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No Luck at All
MARK BECHTEL
December 03, 2012
If the Colts are the model of QB consistency, what does that make Cleveland? And what can a 29-year-old rookie do to change that?
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December 03, 2012

No Luck At All

If the Colts are the model of QB consistency, what does that make Cleveland? And what can a 29-year-old rookie do to change that?

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Cleveland kicker Phil Dawson—the only Browns player who's been with the team since the franchise was revived in 1999—is stumped. He's trying to count the number of quarterbacks he's played with. "There have been a lot," he says. "I can only think of one or two opening days where we've had a return starter from the year before, and this is year 14...."

In fact, when rookie Brandon Weeden took Cleveland's first snap in Week 1, he became the 11th opening-day quarterback for these modern-day Browns. If Andrew Luck's metaphorical challenge with the Colts is to fill some huge shoes, Weeden's is to step into a decent pair of cleats from a closet overflowing with smelly sneakers, threadbare Top-Siders and dog-chewed shower sandals. Luck's predecessor, Peyton Manning, was drafted by the Colts in 1998 and started every game for the next 13 seasons. In their 13 full seasons since returning to the NFL, only one Browns passer has made it through an entire season as the starter: In 2001, Tim Couch played all 16 games, and his rating was worse than that of 23 other starters.

That Cleveland is home to such quarterback upheaval seems wrong. The position was stable for the old Browns, and you can draw a line, with just a few breaks, from Otto Graham (10 seasons, beginning in 1946) through Milt Plum, Frank Ryan, Bill Nelsen, Mike Phipps, Brian Sipe and Bernie Kosar to Vinny Testaverde in '95, the last season before Art Modell moved the team to Baltimore. Over 50 years, those eight men started 624 of the Browns' 735 games, or 84.8%.

The new Browns make Taylor Swift look like the picture of commitment. They've had dalliances with rookies (Couch, Charlie Frye, Derek Anderson), past-their-prime veterans (Jeff Garcia, Trent Dilfer, Jake Delhomme), projects (Seneca Wallace) and journeymen (Ty Detmer, Kelly Holcomb)—in all, 16 starters over 13 years. Who among us can forget those heady days in the fall of 2000 when there existed in northeast Ohio such a thing as a Spergon Wynn bandwagon?

Last April the Browns went into the draft intent on finding a passer they could stick with. Unable to trade up for Robert Griffin III, they spent the 22nd pick on Weeden, a smart, rifle-armed slinger from Oklahoma State. But this being Cleveland, he came with a question mark: He was 28. "If he can play six years, I might not be here," G.M. Tom Heckert said, "so who cares?"

Heckert was kidding. But this being Cleveland, owner Randy Lerner put the team on the block three months later, and on Oct. 16 the Browns were sold to truck-stop magnate Jimmy Haslam, whose first act was to announce that team president Mike Holmgren—Heckert's patron—would be leaving at the end of the year. Chances are Heckert will be gone too. And if the architect is no longer around, then a radical and nearly unprecedented youth movement in Cleveland will be left hanging in the balance.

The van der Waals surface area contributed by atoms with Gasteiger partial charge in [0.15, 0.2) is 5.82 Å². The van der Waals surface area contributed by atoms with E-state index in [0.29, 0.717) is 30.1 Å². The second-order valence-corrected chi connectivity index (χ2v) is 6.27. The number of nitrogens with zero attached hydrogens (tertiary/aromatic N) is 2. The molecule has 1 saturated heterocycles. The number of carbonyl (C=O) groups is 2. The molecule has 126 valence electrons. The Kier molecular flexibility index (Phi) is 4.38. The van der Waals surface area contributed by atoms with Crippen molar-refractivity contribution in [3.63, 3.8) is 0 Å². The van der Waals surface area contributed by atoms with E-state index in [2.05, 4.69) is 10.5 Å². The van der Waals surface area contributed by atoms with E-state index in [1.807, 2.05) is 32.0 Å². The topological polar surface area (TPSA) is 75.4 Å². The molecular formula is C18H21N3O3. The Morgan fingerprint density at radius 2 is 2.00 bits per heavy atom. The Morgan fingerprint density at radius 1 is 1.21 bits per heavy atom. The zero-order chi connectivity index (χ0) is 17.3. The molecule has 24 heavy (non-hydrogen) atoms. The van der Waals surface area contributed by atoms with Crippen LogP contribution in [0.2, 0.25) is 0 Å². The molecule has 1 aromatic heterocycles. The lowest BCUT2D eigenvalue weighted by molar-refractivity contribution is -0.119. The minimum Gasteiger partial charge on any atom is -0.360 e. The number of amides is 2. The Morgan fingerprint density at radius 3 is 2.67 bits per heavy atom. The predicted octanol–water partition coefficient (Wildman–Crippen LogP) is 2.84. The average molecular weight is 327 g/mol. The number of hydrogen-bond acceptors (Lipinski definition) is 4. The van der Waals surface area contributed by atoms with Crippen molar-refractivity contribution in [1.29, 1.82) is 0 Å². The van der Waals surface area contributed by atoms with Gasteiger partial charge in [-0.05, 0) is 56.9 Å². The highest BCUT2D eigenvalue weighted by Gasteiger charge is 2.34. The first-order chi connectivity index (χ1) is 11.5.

AT THE OPENING of Sunday's 20--14 win over the Steelers—hours before he was knocked out with a fourth-quarter concussion—Weeden lined up with another 2012 first-round pick, running back Trent Richardson of Alabama, behind him. Josh Gordon, a '12 second-round supplemental pick out of Baylor, was split to the slot left. Two months earlier, when that trio took the field against the Eagles in Week 1, the Browns became just the third team in NFL history to open the season with rookies at the three skill positions. (For good measure Cleveland also starts a rookie, Mitchell Schwartz, at right tackle, and has 30 other first- or second-year players on the roster or on IR.) "I feel like an old guy," says left tackle Joe Thomas, 27. "I went from being the youngest guy on the line a few years ago to now being the oldest guy on almost all of the offense."

Because his team was so green, second-year coach Pat Shurmur streamlined his offense in training camp. "You can't put in quite as much," he says. "You can't ask them to absorb as many concepts as maybe a group of veteran players could. You try to find ways for them to have success with what they're good at."

Of those who've found such success, Schwartz stands out. An American studies major from Cal, he has a football IQ commensurate with his book smarts. "He understands [the game] so well that I'll ask him questions," says Thomas, a first-team All-Pro in each of the past three seasons. "I can watch film with just him, and we can bounce ideas off of each other. It's like talking to another veteran."

Others have shown flashes. Despite missing most of camp following arthroscopic surgery on his left knee, Richardson has three 100-yard games, one more than Jim Brown—who called Richardson "ordinary" following the April draft—had as a Browns rookie. He also has six touchdowns, his most recent being a 15-yard between-the-tackles gasher that cemented Sunday's victory. And Gordon, who sat out the 2011 season after being kicked off the Baylor team for testing positive for marijuana, overcame a slow start and ranks second among rookies in receiving yards (530) and touchdown catches (four).

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